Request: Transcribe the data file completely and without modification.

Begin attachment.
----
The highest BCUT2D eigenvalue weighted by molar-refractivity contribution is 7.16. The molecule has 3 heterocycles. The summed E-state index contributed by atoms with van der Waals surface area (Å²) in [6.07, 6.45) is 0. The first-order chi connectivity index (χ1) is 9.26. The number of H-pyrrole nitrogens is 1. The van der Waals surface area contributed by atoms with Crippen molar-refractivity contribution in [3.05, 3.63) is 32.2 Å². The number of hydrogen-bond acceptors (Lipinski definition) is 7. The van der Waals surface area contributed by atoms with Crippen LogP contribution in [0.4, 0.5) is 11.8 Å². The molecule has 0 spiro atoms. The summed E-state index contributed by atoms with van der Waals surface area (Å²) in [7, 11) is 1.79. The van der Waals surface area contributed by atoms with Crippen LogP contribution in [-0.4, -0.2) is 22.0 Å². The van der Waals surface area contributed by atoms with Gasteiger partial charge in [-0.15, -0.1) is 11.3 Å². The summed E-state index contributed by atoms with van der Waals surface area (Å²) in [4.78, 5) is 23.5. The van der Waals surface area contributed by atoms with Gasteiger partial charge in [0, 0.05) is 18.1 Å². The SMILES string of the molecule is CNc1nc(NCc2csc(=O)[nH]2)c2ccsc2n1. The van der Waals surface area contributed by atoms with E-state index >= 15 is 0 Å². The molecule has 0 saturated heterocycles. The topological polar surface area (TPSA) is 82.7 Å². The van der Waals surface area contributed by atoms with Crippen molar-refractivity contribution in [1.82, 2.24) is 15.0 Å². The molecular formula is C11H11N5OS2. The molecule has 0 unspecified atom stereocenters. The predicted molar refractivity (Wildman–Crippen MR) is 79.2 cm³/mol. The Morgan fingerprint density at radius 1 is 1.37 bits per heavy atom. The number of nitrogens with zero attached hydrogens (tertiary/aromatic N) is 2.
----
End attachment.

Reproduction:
The highest BCUT2D eigenvalue weighted by molar-refractivity contribution is 7.16. The molecule has 3 heterocycles. The summed E-state index contributed by atoms with van der Waals surface area (Å²) in [6.07, 6.45) is 0. The first-order chi connectivity index (χ1) is 9.26. The number of H-pyrrole nitrogens is 1. The van der Waals surface area contributed by atoms with Crippen molar-refractivity contribution in [3.05, 3.63) is 32.2 Å². The number of hydrogen-bond acceptors (Lipinski definition) is 7. The van der Waals surface area contributed by atoms with Crippen LogP contribution in [0.4, 0.5) is 11.8 Å². The molecule has 0 spiro atoms. The summed E-state index contributed by atoms with van der Waals surface area (Å²) in [7, 11) is 1.79. The van der Waals surface area contributed by atoms with Crippen LogP contribution in [-0.4, -0.2) is 22.0 Å². The van der Waals surface area contributed by atoms with Gasteiger partial charge in [-0.15, -0.1) is 11.3 Å². The summed E-state index contributed by atoms with van der Waals surface area (Å²) in [4.78, 5) is 23.5. The van der Waals surface area contributed by atoms with Gasteiger partial charge in [0, 0.05) is 18.1 Å². The SMILES string of the molecule is CNc1nc(NCc2csc(=O)[nH]2)c2ccsc2n1. The van der Waals surface area contributed by atoms with E-state index >= 15 is 0 Å². The molecule has 0 saturated heterocycles. The topological polar surface area (TPSA) is 82.7 Å². The van der Waals surface area contributed by atoms with Crippen molar-refractivity contribution in [1.82, 2.24) is 15.0 Å². The molecular formula is C11H11N5OS2. The molecule has 0 unspecified atom stereocenters. The predicted molar refractivity (Wildman–Crippen MR) is 79.2 cm³/mol. The Morgan fingerprint density at radius 1 is 1.37 bits per heavy atom. The number of nitrogens with zero attached hydrogens (tertiary/aromatic N) is 2.